That Doesn’t Happen Here Does It?

SAGE is located in an affluent suburban area outside of Philadelphia. One of the most common questions we get when talking to people about human trafficking is, “But that doesn’t happen around here, does it?” The answer is: yes, human trafficking happens everywhere. It happens in cities, rural areas, quiet suburban neighborhoods, and upscale areas. It happens here. The neighborhoods where it doesn’t look like it is happening are areas where it is more thoroughly hidden. Part of the reason people are unaware that this is happening in their communities is simply a lack of understanding of what human trafficking looks like. Let’s take a closer look at what human trafficking, and sex trafficking specifically, is and how it manifests itself in the U.S. 

Myths and Misconceptions

One of the biggest things that gets in the way of helping survivors are the misconceptions and misinformation about what trafficking is. When you think of human trafficking, what do you think of? A common idea is that human trafficking only happens when someone is kidnapped and forcibly held against their will. Another common misconception is that human trafficking happens primarily overseas, or if it does happen in the U.S. it happens primarily to foreign nationals. These circumstances certainly do happen, but human trafficking is much broader than any one of these things. 

Fact: Many survivors of human trafficking have been trafficked by someone they know, often a romantic partner or family member. 

Fact: Human trafficking is not always a crime that involves physical force or restraint. Most traffickers use psychological coercion, threatening or manipulation as a means of control.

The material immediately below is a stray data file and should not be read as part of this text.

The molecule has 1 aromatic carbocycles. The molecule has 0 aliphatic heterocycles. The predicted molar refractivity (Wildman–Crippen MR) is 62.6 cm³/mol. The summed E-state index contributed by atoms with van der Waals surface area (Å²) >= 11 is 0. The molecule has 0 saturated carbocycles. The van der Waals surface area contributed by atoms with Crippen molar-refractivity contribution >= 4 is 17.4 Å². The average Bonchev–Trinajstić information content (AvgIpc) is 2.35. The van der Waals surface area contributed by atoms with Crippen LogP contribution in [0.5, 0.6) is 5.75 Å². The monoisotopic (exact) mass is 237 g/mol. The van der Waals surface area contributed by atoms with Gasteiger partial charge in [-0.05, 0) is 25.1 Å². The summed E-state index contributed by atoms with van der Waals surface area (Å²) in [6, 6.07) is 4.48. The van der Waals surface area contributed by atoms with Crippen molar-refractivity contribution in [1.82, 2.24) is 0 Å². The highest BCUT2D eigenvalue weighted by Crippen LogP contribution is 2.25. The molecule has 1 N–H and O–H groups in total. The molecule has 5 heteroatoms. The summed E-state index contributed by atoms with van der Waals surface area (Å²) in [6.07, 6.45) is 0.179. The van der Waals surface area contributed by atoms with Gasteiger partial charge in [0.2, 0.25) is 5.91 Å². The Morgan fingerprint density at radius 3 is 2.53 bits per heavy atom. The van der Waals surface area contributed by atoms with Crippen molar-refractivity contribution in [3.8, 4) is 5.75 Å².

Fact: Human trafficking is often confused with human smuggling, which is when people are moved over borders illegally. Human trafficking does not require any movement. A person can be trafficked within their community and sometimes even from their own home.

Fact: U.S. citizens and foreign nationals are both victims of human trafficking in the U.S.

Fact: Because of the abuse, fear, shame, misplaced loyalty, manipulation, and coercion happening in trafficking situations, women who are actively being trafficked may not present to outsiders as wanting to leave their situation. Women in “the life” may not identify as victims even when they are actively being trafficked.

Legal Definition

Human trafficking is broken into two categories: labor trafficking and sex trafficking. Human trafficking is exploitation by use of force, fraud, or coercion to compel labor or sexual acts. Additionally, under federal law any minor who is induced into commercial sex acts is considered a victim of human trafficking whether or not force, fraud, or coercion are used, (22 USC § 7102). This means that any commercial sex act involving someone who has been manipulated or coerced and any commercial sex act involving a minor are considered sex trafficking. 

Demand in Our Communities

If there are people buying sex in your area then human trafficking is likely happening too. People who buy sex may or may not know whether the person they are buying is being trafficked. There is a huge overlap between prostitution and human trafficking. Statistics on people who buy sex indicate that the majority of buyers are men who make $100,000 or more. So while it may appear that trafficking and the sex trade are not happening in suburban and affluent areas, there is a high demand in those areas. In these contexts trafficking may be more hidden, often taking the form of strip clubs, illicit massage businesses, escort services, etc. 

The Good News

Knowing what trafficking looks like and that it is a problem that occurs close to home gives us power to combat it. The good news is that every person has the power to help eradicate this form of modern slavery. Decreasing demand is just as important as supporting survivors in their recovery. Anyone can take part in reducing demand by educating the people around them about what human trafficking is and how it happens in our communities. This can occur in casual individual conversations or organized community events. Another way to help is to support organizations like SAGE that are helping survivors in their recovery. 


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